So what do you do once you´re at site?

So I’ve officially been a volunteer for a month, and probably doing stuff. So what exactly have I been doing? Good question. To be fair, my family asks me the same thing and I think they’re still kind of confused about what I do, as is the town in general. My days may consist of riding along with the trash collectors, meeting with the health post, going out to the chacras to talk with farmers, chilling at the municipality office, talking with random people on the street, teaching English, or chilling in a bodega. I guess the part I love about my job is that every day is different, and I do get to make my own schedule of sorts.

The first months of a volunteers service are used as a period to conocer the community better. This is everything from simply walking around the community, doing formal interviews with families, having kids draw maps of the community, and attempting to do things like FODAs, FREESOPs, and seasonal calenders. All of this work lays the base and starts the volunteer thinking about potential long term projects that may be planned and realized. Additionally, these activities help the volunteer integrate more into the community, to talk to the community about their job, why they’re here, and create a mutual understanding. And in turn, this helps the volunteer know more people in the community, and who potential leaders may be.

So my day? Well, I’d love to say it starts off around 630 but really it’s closer to 5/520. That’s when the bread store opens, and my room has a window attached to one side of it. Could not exactly tell you why…maybe it was an addition? Anyways, I’m usually woken up first by noise coming from there, and try to sleep in until around 630. I roll into the kitchen at 630 and prepare some sort of breakfast and coffee, and try to prep it quick otherwise the very helpful 15 year old and the 71 year old will come into the kitchen thinking I’m lost or something, and offer me 20,000 different things and try to talk to me way more than I like being talked to first thing in the morning. And from there, it varies. I may visit a school to talk with the director, or walk up to the municipality and talk with some people. Maybe I’ll walk around and try to meet people, or I’ll go with my socio-communitario to a meeting and do some more formal introductions. Usually the more serious work and meetings get done in the morning. I eat lunch with the family around 12:30 or 1, and then in the afternoon it’s pretty open. Health post and community meetings are in the afternoon, I also teach English every Thursday during the afternoon. And the nights are up in the air….I’ll chill with the family, call other volunteers, do prep work for meetings/classes/presentations, or just watch the Simpsons in Spanish (the possibilities are endless). I’m usually in bed by 930/10 and sleeping soon after.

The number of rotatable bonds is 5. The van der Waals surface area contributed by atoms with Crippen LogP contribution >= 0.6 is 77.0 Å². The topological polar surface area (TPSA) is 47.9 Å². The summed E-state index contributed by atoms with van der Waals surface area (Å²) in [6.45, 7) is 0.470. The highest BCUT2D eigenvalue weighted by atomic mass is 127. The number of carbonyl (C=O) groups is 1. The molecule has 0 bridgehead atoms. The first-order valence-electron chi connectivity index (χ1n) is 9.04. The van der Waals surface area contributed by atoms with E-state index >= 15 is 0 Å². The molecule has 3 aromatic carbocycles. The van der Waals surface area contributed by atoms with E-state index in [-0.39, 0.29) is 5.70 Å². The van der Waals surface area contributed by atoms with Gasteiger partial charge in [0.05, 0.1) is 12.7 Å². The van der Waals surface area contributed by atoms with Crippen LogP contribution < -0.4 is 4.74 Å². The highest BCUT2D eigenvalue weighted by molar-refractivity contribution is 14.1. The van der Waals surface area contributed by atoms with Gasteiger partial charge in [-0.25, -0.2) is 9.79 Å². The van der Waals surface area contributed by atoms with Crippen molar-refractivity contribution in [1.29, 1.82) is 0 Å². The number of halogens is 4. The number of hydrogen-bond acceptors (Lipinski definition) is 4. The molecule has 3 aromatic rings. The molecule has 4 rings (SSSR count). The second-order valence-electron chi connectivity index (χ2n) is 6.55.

But like all Peace Corps experiences, everything varies. Some days I’m booked solid, and others I may be killing time by just sitting around drinking a Coke in somebody’s shop. But it’s all part of the job…to get to know the community better and start integration. Because being a part of the community will allow the volunteer to know more about the history, how things work, who does what, who’s the town drunk, how we can fix the problem of these damn kids that just run the streets, etc.

It’s slightly frustrating as I have very little concrete to show for a month in site, especially since I’m used to not wasting too much time with projects. One trick I made is to use iCal to track what I did during the day. I have different colors for different Peace Corps and WATSAN objectives/goals, and I try to fill in what I did that day. And when I fill it in, it shows my days are actually a lot fuller than I realize. And I guess something else to show that I’m getting on alright is that more people are actually calling out my name rather than just calling out Gringo in the town. While being called gringo isn’t anything derogatory, it’s nice to have a firmer sense of identity in the town.


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